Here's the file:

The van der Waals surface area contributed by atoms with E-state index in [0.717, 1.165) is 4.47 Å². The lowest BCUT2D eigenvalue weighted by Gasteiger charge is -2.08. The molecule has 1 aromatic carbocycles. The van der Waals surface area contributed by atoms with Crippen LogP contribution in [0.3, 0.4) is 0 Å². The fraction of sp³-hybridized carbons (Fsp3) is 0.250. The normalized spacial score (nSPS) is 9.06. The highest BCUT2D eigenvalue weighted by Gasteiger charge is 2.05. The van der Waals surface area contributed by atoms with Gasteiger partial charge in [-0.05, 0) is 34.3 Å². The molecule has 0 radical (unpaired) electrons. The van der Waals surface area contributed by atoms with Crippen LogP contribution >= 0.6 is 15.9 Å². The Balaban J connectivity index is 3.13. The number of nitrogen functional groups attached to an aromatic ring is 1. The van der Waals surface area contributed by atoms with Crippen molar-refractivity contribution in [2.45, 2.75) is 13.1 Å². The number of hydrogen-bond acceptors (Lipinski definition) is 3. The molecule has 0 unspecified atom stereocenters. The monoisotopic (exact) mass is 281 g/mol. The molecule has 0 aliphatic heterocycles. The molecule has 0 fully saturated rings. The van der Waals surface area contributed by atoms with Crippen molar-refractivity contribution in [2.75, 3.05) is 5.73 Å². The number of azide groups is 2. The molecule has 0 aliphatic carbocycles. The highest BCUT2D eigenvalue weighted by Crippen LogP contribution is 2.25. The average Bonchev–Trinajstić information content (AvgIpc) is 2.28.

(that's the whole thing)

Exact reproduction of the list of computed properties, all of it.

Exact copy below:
The van der Waals surface area contributed by atoms with E-state index in [0.717, 1.165) is 4.47 Å². The lowest BCUT2D eigenvalue weighted by Gasteiger charge is -2.08. The molecule has 1 aromatic carbocycles. The van der Waals surface area contributed by atoms with Crippen LogP contribution in [0.3, 0.4) is 0 Å². The fraction of sp³-hybridized carbons (Fsp3) is 0.250. The normalized spacial score (nSPS) is 9.06. The highest BCUT2D eigenvalue weighted by Gasteiger charge is 2.05. The van der Waals surface area contributed by atoms with Gasteiger partial charge in [-0.05, 0) is 34.3 Å². The molecule has 0 radical (unpaired) electrons. The van der Waals surface area contributed by atoms with Crippen LogP contribution >= 0.6 is 15.9 Å². The Balaban J connectivity index is 3.13. The number of nitrogen functional groups attached to an aromatic ring is 1. The van der Waals surface area contributed by atoms with Crippen molar-refractivity contribution in [2.45, 2.75) is 13.1 Å². The number of hydrogen-bond acceptors (Lipinski definition) is 3. The molecule has 0 unspecified atom stereocenters. The monoisotopic (exact) mass is 281 g/mol. The molecule has 0 aliphatic heterocycles. The molecule has 0 fully saturated rings. The van der Waals surface area contributed by atoms with Crippen molar-refractivity contribution in [2.75, 3.05) is 5.73 Å². The number of azide groups is 2. The molecule has 0 aliphatic carbocycles. The highest BCUT2D eigenvalue weighted by Crippen LogP contribution is 2.25. The average Bonchev–Trinajstić information content (AvgIpc) is 2.28.